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  • Walking vs. Running: Does it Matter?

    October 18, 2021 4 min read

    Walking vs. Running: Does it Matter?
    Autumn has arrived, bringing those cool, colorful days that make you want to get outside and breathe in the crisp, new air. Maybe you’re even inspired by the new season to start a new fitness routine! You want to keep it simple, but you’re not sure where to start. Well...walking and running are two of the most versatile and accessible activities out there, but which is better? And does it matter? Let’s consider the benefits of each.

    Walking vs Running: Which Is Better?

    • Running typically burns more calories than walking
    • Walking is lower impact than running
    • Most people can walk for longer periods of time than they can run
    • Both walking and running can be done almost anywhere

    Benefits of cardiovascular exercise

    Both walking and running are complete forms of cardiovascular activity, which can have enormous physical and mental benefits. Cardiovascular activity increases stamina, boosts your immune system, strengthens your heart and muscles, and can even improve your mood.One study found that just 30 minutes of moderate-intensity exercise three times a week can reduce anxiety and depression. There are few simpler ways to give both your body and your mind the boost they need!

    Walking or running? How to choose?

    Weight loss certainly isn’t the only reason to adopt healthy habits and doesn’t need to be your goal. But, for many people, it can be a motivating factor to start a fitness program and can be seen as a benefit.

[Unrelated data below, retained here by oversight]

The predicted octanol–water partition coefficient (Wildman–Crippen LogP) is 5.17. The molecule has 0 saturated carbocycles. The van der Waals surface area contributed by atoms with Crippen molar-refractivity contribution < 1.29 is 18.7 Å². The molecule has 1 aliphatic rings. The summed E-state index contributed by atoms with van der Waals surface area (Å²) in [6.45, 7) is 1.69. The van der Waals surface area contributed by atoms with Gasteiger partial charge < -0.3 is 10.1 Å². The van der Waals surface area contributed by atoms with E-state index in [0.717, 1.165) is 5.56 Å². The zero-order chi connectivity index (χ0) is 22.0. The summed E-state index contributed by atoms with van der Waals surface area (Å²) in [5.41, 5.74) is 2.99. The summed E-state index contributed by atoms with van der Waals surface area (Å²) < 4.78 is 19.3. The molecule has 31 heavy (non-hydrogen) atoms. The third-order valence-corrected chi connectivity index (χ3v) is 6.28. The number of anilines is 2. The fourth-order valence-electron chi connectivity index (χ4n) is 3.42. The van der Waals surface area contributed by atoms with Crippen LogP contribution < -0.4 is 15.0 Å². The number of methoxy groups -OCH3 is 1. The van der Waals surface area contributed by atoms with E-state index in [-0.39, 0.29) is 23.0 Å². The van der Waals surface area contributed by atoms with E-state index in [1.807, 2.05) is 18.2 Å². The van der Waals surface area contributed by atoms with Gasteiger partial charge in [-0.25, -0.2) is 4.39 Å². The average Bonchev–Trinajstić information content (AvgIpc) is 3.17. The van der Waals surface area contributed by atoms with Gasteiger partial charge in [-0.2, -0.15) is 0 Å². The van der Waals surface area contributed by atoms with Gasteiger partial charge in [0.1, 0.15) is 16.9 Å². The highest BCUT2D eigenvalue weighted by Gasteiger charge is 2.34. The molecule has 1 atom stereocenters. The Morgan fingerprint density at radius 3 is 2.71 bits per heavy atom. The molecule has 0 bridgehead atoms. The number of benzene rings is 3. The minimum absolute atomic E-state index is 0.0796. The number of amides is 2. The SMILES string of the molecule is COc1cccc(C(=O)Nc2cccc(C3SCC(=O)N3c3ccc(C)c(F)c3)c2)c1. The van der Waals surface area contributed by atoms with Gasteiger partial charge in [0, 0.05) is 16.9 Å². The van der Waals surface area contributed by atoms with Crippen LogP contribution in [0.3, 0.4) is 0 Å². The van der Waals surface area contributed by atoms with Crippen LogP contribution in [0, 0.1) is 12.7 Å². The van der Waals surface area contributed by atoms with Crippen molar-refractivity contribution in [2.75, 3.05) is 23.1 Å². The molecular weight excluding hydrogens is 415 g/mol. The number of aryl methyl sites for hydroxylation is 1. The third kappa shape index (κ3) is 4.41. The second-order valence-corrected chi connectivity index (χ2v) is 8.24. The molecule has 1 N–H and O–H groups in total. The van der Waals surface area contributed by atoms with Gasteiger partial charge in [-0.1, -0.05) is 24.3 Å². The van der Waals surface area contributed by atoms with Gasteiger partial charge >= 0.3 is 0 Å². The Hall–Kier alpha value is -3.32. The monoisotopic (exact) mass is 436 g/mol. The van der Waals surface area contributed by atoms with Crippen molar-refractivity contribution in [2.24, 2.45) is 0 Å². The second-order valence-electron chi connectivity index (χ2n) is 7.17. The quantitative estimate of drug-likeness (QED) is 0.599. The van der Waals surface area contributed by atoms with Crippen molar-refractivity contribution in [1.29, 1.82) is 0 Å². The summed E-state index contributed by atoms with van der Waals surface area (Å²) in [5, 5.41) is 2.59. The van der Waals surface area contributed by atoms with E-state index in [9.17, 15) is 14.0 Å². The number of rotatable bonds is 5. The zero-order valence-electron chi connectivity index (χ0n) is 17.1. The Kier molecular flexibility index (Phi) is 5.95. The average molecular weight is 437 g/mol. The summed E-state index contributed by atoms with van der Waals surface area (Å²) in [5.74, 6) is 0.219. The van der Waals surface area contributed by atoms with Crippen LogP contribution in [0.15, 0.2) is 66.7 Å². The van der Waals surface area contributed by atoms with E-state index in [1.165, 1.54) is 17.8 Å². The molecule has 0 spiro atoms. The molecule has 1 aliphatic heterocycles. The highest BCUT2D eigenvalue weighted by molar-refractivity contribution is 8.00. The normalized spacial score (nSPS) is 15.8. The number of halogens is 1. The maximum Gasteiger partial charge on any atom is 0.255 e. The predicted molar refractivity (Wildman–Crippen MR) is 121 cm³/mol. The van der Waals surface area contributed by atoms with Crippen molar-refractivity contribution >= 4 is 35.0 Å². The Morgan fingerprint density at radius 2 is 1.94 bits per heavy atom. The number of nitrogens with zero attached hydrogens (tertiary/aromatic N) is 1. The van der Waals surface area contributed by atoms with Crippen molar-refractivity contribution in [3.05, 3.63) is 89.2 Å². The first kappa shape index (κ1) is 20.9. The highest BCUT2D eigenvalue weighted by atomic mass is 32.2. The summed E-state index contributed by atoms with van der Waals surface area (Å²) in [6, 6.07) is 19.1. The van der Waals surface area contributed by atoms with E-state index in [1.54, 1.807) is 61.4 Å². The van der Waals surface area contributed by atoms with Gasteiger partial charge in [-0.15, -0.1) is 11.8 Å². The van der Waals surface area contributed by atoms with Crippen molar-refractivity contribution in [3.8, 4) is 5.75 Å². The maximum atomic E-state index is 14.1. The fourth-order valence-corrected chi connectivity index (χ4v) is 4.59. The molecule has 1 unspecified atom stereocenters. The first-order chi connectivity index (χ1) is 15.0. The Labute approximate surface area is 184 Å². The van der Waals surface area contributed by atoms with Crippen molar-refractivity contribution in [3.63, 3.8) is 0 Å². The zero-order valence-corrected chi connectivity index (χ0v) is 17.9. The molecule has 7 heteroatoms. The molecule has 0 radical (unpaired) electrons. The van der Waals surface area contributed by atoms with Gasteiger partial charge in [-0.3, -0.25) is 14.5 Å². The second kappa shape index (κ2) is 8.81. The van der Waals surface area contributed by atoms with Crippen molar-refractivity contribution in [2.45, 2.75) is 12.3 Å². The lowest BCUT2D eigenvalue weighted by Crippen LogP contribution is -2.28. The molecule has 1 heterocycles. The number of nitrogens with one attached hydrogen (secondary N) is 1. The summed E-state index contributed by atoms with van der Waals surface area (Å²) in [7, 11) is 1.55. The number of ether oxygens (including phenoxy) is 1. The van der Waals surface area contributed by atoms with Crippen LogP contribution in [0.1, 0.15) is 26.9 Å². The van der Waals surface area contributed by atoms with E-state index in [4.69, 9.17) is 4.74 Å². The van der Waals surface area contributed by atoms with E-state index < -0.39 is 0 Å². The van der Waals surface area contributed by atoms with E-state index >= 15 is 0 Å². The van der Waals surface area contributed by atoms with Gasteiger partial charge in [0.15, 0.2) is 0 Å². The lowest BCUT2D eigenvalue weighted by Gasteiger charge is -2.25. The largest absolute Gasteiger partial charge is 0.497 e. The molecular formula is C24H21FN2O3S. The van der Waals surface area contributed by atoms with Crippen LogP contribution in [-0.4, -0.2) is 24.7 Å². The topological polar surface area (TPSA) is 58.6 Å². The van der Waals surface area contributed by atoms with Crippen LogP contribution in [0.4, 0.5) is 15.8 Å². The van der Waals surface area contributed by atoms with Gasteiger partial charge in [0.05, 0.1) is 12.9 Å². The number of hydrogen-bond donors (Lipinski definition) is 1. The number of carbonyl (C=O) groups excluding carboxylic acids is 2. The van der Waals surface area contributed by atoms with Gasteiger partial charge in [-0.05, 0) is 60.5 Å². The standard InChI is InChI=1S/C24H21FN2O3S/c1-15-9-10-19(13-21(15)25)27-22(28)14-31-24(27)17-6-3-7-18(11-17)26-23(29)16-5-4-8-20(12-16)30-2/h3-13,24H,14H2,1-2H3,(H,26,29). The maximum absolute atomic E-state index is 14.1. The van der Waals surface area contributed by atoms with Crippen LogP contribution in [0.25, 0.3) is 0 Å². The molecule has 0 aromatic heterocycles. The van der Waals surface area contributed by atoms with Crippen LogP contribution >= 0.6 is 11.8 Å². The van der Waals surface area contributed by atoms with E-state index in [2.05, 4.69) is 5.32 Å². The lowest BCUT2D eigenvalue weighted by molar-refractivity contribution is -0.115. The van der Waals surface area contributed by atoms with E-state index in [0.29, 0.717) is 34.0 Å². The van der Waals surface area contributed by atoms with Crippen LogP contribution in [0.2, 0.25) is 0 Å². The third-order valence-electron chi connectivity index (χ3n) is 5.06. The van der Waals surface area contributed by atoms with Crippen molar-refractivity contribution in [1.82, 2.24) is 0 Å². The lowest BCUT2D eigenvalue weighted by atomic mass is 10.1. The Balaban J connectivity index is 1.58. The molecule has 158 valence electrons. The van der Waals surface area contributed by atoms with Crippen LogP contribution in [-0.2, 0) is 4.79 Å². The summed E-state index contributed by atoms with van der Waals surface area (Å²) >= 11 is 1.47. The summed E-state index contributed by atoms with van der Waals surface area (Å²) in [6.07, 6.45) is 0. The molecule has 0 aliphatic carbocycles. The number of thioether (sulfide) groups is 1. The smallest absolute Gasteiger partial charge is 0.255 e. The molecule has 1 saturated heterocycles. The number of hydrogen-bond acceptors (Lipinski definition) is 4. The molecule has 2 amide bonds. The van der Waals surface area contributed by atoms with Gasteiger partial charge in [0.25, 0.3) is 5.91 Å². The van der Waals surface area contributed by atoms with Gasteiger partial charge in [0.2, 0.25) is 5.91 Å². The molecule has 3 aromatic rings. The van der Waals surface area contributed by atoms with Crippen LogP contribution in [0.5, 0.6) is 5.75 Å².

Whether you have weight loss on your mind, or simply want to be happier and healthier, here are some facts to consider:
    • Calories: Running burns nearly double the number of calories as walking based on time spent exercising.Running also burns about 30 percent more calories per mile. Power walking — an activity where you walk at a brisk pace with an elevated heart rate — is similar to running in terms of calorie burn per mile.
    • Impact: As a lower-impact exercise, walking causes less fatigue. If you’re worried a run will leave you useless for the rest of the day, walking is a great alternative. Walking is still a weight-bearing exercise that ultimately provides long-term health benefits, such as the prevention of bone loss.
    • Duration: Walking is sustainable for longer durations than running. You may tire out and stop after just a few minutes of running, but find you can walk comfortably for 30 to 45 minutes. The best workout is the one you can sustain.
    • Competition: Some people have races on their minds when they start a new fitness program. Whether it’s a5K fun run or a marathon PR, your activity level will depend heavily on your goals. Plenty of people can and do walk entire races. This is fine, but many beginners have aspirations toward a faster time. Either way, you should start with walking to get into shape. As you become more conditioned, gradually increase your speed. To build up to running, try pace training. Run or walk at an increased speed for two minutes, and then slow down for two minutes. Increase your speed for another two minutes, and repeat this cycle for as long as you feel comfortable!